Croasdell: Yeah, I think there’s a lot to that. Although, in my experience with TV acting, you still are so on the clock. They want you to bang out the performance quickly. I did a movie back in South Africa a couple of years ago called “Hatchet Hour” and we had the amazing luck to be able to rehearse for 10 days ahead of shooting. That’s sort of almost unheard of even in movies these days, but you certainly don’t get that in TV. You get nowhere near that. You might have a rehearsal or two rehearsals and then you’re up and running and you’ve got to bang out the scene. Although it’s nice to think of it being more like movies, in terms of the process for the actor, it’s not necessarily because time is money and you’ve got to get on it.

But that’s an interesting challenge for the actor because you have to come to work, as I hope one always would, very prepared. You have to be ready to deliver the goods almost instantaneously. And if you get a second take or a third take or a fourth take, if you’re lucky, you have a few ideas in mind to try things. You have to almost train like an athlete to do that type of acting.

TrunkSpace: So when you’re in that mindset and working within that focus, does it change things up when you’re working on a series and a new director is suddenly involved in the process and by doing so, alters the tone and dynamic?
Croasdell: Absolutely. It’s always very interesting when you do ongoing drama and the director changes. Obviously it should be a wonderful dance where they come in with their ideas, which are often brilliant, and then mix with your ideas. What I realized for myself is that, a lot of the directors, some of who may be great fans of the show and know exactly what’s going on, often they’re directors-for-hire, so they’re out and about in the world doing other projects as well. What I finally realized was that nobody knows the character or your character’s arc better than you and the writers, so often times you have to approach the director and go, “That’s a great idea, but my character wouldn’t really do that.” And you can tell them the reasons why because no one is thinking about it more than you. It’s always about being open to them and their vision, but you help each other.

TrunkSpace: So as you look over your body of work, what project had the greatest impact on your career?
Croasdell: Well, the one that immediately comes to mind… and it’s probably not for the reasons that you’re thinking of… I was on a soap in England called “EastEnders,” which is a very well known soap over there. It’s watched by the majority of the country. I had the good fortune of landing the role of the doctor on the show and that was for a year ahead of me coming to the US. I always wanted to come out to the States and getting that job, which was a high profile job in the UK, provided me with the money and some of the profile needed to create a case for my green card to get me to the United States. I always wanted to come to the United States because over the course of living in the UK for many years, I was flown out to the States about four or five times to test for various pilots and I came down to the wire for some, probably the biggest one of which was “Prison Break.” After that, I thought that I had to be present in the United States, and so I went about wanting to get here and did all of my application stuff. But really it was “EastEnders” that allowed me to come here.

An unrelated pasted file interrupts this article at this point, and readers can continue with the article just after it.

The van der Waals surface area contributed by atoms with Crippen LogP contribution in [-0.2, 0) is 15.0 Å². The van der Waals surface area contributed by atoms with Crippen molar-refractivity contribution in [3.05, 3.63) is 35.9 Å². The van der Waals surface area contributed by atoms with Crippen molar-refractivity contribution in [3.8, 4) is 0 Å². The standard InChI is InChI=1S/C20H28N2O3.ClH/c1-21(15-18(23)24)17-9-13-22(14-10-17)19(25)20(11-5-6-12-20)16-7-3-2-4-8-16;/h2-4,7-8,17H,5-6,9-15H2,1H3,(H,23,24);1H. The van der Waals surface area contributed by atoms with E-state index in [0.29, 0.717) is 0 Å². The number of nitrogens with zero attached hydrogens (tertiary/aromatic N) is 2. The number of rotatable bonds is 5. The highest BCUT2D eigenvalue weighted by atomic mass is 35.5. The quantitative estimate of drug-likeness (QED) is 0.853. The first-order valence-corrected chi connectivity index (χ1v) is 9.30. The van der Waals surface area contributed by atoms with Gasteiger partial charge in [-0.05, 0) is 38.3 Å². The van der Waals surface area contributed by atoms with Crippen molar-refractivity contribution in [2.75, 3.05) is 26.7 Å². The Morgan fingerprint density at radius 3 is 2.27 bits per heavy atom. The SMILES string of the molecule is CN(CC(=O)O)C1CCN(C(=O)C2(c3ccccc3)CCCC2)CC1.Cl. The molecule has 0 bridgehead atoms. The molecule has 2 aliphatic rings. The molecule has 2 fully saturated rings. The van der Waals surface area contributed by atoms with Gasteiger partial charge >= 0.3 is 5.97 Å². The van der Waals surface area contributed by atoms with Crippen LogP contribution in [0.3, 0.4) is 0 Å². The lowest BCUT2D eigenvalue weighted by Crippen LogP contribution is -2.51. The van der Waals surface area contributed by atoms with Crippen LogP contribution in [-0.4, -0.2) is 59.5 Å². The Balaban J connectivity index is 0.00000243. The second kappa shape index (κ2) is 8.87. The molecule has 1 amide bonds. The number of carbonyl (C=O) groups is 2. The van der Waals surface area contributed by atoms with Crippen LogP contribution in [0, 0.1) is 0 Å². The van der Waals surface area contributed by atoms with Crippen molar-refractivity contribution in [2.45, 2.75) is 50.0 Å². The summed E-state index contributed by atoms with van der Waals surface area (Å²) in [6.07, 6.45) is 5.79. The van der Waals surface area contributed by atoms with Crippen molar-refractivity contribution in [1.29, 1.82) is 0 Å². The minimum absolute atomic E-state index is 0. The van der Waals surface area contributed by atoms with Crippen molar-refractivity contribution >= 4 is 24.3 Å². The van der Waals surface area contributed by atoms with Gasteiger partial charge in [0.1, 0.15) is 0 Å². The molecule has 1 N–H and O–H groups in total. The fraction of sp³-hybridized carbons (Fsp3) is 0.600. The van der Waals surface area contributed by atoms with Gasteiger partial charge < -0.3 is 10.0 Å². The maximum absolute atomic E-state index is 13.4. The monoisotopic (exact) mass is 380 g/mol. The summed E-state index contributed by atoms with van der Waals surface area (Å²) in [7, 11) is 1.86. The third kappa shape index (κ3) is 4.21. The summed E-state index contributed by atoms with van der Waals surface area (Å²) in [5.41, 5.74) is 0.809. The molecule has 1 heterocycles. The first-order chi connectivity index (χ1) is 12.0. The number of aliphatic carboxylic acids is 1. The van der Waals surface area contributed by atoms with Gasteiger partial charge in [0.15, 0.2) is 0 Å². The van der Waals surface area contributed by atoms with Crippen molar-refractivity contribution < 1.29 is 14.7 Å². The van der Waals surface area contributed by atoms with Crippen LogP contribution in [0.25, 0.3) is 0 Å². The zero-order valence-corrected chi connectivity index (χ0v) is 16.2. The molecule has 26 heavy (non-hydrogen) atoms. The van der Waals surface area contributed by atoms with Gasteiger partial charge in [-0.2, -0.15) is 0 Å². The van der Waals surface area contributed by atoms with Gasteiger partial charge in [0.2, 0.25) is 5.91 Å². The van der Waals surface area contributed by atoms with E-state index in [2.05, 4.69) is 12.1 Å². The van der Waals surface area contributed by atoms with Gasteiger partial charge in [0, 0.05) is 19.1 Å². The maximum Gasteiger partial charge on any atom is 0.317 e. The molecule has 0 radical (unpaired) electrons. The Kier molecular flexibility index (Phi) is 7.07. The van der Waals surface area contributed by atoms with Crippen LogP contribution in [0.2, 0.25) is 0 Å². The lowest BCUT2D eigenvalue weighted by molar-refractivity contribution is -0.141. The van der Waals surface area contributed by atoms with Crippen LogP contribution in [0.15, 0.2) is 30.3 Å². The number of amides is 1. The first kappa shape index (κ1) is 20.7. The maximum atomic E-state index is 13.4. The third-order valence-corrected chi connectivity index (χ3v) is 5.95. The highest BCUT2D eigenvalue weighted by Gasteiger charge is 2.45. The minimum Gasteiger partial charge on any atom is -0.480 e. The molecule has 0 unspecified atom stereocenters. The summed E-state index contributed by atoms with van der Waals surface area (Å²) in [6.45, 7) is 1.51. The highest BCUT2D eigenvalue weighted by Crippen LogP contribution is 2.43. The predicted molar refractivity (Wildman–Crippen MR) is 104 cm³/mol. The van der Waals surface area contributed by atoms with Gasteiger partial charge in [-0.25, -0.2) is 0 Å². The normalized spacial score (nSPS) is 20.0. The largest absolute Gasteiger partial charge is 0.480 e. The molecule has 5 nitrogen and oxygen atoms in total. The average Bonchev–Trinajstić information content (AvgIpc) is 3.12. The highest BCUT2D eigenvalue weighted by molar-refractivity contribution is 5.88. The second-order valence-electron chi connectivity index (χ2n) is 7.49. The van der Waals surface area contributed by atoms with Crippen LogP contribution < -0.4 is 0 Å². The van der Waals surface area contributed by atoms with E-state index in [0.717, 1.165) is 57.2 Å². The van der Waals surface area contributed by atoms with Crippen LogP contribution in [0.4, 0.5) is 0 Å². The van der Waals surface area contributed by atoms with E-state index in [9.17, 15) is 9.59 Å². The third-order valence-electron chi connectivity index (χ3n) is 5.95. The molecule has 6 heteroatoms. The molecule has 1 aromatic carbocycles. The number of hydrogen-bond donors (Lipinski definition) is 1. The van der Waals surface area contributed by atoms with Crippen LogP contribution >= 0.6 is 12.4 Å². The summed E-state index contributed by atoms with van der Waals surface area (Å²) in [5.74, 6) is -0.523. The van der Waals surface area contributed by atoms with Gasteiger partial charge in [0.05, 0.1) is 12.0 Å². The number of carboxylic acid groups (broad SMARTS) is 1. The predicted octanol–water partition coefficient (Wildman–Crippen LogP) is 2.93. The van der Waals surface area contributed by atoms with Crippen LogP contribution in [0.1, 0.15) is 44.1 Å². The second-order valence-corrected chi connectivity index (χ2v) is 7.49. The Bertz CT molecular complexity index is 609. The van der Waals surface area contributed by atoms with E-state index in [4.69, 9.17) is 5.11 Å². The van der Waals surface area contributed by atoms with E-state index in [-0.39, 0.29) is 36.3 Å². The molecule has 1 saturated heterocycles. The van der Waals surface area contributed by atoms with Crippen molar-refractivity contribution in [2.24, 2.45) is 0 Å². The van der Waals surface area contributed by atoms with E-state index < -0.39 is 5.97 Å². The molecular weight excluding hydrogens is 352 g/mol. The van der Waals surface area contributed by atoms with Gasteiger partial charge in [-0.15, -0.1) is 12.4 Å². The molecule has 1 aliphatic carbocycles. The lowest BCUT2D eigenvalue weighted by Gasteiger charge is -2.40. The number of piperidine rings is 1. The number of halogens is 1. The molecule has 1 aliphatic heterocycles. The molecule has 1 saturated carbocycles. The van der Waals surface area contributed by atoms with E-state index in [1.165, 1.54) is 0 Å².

TrunkSpace: You appeared on “Supernatural” many years ago. It was one episode, but an episode that many in the fandom love and in a time period where viewers consider the show at its peak as far as storytelling goes. Has that fandom stuck with you?
Croasdell: Yeah. It really has. And that’s the thing that’s been surprising and delightful about the American TV shows. I have found fanbases on “Reign,” “Once Upon a Time,” and also “Supernatural” to be just phenomenal. Phenomenal fanbases filled with really phenomenal people. You get welcomed instantaneously as part of the gang, certainly on “Supernatural.” I was playing the Norse god Baldur and I had some great scenes with the Winchester lads. It was my first job after having arrived in the States. Literally, I arrived in the States and 10 days later I was in Canada shooting.

Croasdell in “Supernatural”

TrunkSpace: You come to the States to shoot and you’re sent to Canada!
Croasdell: (Laughter) Yeah. Actually, a lot of my jobs have been up in Canada. A lot of my work. “Reign,” “Supernatural,” “Once Upon a Time”… and another as well. I love going up to Canada. I love it.

But yeah, the fans are phenomenal. Just the other night there was a book launch for a “Supernatural” book that a lot of the actors had contributed to. I was there and people were coming up to me like, “Hey, you’re Baldur!” I was like, “How can you even remember that? That was like seven years ago!” (Laughter)

It’s a phenomenon that I was totally unused to, being an English actor. There’s not a fanbase in the same way over there. People play it a bit cool in the UK sometimes. Here, if people like a show, they really like a show and they’re not afraid to say it, which is wonderful for the actors.

The series finale of “Reign” airs tonight on The CW.